Frequently scientists want to know how their culture grows and what its metabolic activity during biotransformation is. For that reason, they are looking for instruments which can measure the optical density (OD) of the culture.

Optical density is a logarithmic function and increasing the number of light absorption unit by one means that the intensity of light passing through the sample has diminished 10 times! Needless to say that at an optical density of merely 4 the light intensity has decreased by a factor of 10 000. It is a demanding task for electronics to measure such a low signal with precision. And what about OD 20 or 100? Even though many devices for the measurement of optical density of culture broths have been presented, none are really satisfactory.

There is much interference during such a measurement. The first and most problematic is that OD measurement also measures dead cells. If many dead cells are present in the culture the resulting metabolic activity will be wrong. Also small air bubbles are measured and counted as living cells! The number of microscopic air bubbles, especially in dense cultures, may be quite high. No need to say that any precipitation or coloration formed during the culture will distort the estimation of metabolic activity of the measured culture.

Determination of cell growth

Cell growth measurement is usually done by taking samples at different times:

1. Staining and counting of dead and alive cells (microscope) in case of mammalian cells

2. Total cell density (dead and alive) by OD 600-650nm in photometer for bacteria/yeasts or total cells density (dead and alive) by counting in a Neubauer cell counting chamber under the microscope

3. Alive cells by dilution of sample, incubation of 0.1ml on agar plate or incubation of 1 ml in agar plate for 1-3 days at growth temperature in incubator, used in the case of bacteria/yeast

4. By a “coulter counter” cell or particle counting system

In situ measurements

LAMBDA opens a new possibility to access the cell growth kinetics by measuring and recording amounts of acid or base necessary to keep the pH of the culture constant.

The growth of the culture is globally seen as a large complex of biochemical or chemical reactions, which use substrates and yield products in the form of the desired product or/and cell mass.

Cell growth always produces CO2 which is acidic and to keep the pH constant, this acid (which partially escapes) has to be compensated by the addition of another acid by a pH controller with an acid pump. (The formation of metabolic acids and bases other than CO2 are of course also taken into account by this measurement globally).

In balanced regular growth the production of CO2 and the need of pH correcting acid is proportional to the growth (as the sum of all metabolic processes in the cell). Therefore, the amount of added pH correction solution (acid or base) is a precise indication of the growth extent of the culture. The controlled addition of acid equals in principle to an analytical titration and is therefore very precise.

The LAMBDA method using the INTEGRATOR is strictly connected with the real metabolic activity

The LAMBDA PUMP-FLOW INTEGRATOR transforms the impulses driving the motor of the pump into a voltage which can be recorded either on a recorder or shown on a screen by a PC using the fermentation software (FNet or SIAM).

The quantification of the INTEGRATOR signal can be easily obtained by using acids of known concentration and by calibration of the pump flow. This is easily done. Then, this value is correlated to the growth extent measured by another suitable growth rate method. Afterwards, the mere signal of the PUMP-FLOW INTEGRATOR allows precise and very inexpensive real growth kinetics. This is not so for many very expensive methods of growth rate measurement, e.g. the measurement of optical density (OD) of the culture. Such a measurement is not precise because also dead cells, air bubbles, precipitates and any other color or turbidity formation appear as an increase in cell concentration.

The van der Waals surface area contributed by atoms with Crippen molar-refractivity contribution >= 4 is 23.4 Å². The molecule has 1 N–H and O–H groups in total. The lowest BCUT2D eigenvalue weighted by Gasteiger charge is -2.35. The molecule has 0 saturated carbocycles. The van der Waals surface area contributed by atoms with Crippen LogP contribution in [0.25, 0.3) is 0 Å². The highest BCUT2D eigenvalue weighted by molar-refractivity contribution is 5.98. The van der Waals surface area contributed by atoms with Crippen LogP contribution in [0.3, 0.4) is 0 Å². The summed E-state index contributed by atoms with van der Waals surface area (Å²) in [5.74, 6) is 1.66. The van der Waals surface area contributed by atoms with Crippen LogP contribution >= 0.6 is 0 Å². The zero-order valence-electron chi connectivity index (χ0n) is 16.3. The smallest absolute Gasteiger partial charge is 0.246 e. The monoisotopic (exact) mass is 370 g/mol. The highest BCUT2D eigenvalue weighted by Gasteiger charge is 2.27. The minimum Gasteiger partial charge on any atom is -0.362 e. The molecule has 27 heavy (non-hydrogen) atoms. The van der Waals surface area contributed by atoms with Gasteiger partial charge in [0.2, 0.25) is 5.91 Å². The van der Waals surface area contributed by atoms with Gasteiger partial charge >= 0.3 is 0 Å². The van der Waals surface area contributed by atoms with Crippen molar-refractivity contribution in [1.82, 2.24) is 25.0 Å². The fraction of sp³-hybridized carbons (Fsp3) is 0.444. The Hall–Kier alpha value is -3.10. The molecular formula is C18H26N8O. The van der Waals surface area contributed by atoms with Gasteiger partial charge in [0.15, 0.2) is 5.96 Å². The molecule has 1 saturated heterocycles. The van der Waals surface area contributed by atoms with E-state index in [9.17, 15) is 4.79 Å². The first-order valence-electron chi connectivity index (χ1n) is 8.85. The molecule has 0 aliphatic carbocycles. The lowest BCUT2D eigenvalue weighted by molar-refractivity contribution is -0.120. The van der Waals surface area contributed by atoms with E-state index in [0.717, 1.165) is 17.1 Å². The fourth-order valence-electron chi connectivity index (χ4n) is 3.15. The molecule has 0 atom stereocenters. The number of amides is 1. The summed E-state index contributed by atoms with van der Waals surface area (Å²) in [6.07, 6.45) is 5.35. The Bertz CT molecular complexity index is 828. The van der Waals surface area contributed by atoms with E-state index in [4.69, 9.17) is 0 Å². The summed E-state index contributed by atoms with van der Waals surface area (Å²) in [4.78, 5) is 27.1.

The trace obtained by the INTEGRATOR gives also indication about growth problems, contamination and the extent of the biotransformation. It is an important parameter when series of cultures have to be compared. It would be pity for any scientist not to use this easy and precise system for the following of the cell growth either in eukaryotic or prokaryotic cultures.

The pH trace obtained by the majority of competing bioreactors is almost always just a straight line saying nothing about the culture. However, if the required quantity of acid or base to keep the pH constant during the whole culture growth is visualized by the INTEGRATOR, this opens a new dimension full of valuable information for the scientist.

Below is one example of the trace of an acid pump activity transformed by the INTEGRATOR during one biotransformation culture (red trace with two resets). The red trace is the only one which is clearly exponential, as it should be. By totalizing the consumption of acid, the extent of transformation and the immediate state of the culture can be derived. No need to say how important such information can be for the control and reproducibility of different cultures.

Clients of LAMBDA are so convinced about the usefulness of the INTEGRATOR, that they put INTEGRATORs on almost any controlled parameter. No wonder, cells are so complicated that any additional information can only be beneficial.

LAMBDA does not provide OD or biomass probes for the reasons outlined previously. However, the user can add such probes on its own at a later point. Their output can be connected to the channel “X” or, alternatively, it can be visualized by the SIAM software. The MINIFOR vessel has 6-8 side necks and thus, there is room to put additional probes. However, it should be kept in mind that such measurement methods (the probes and the corresponding controllers) are usually very expensive.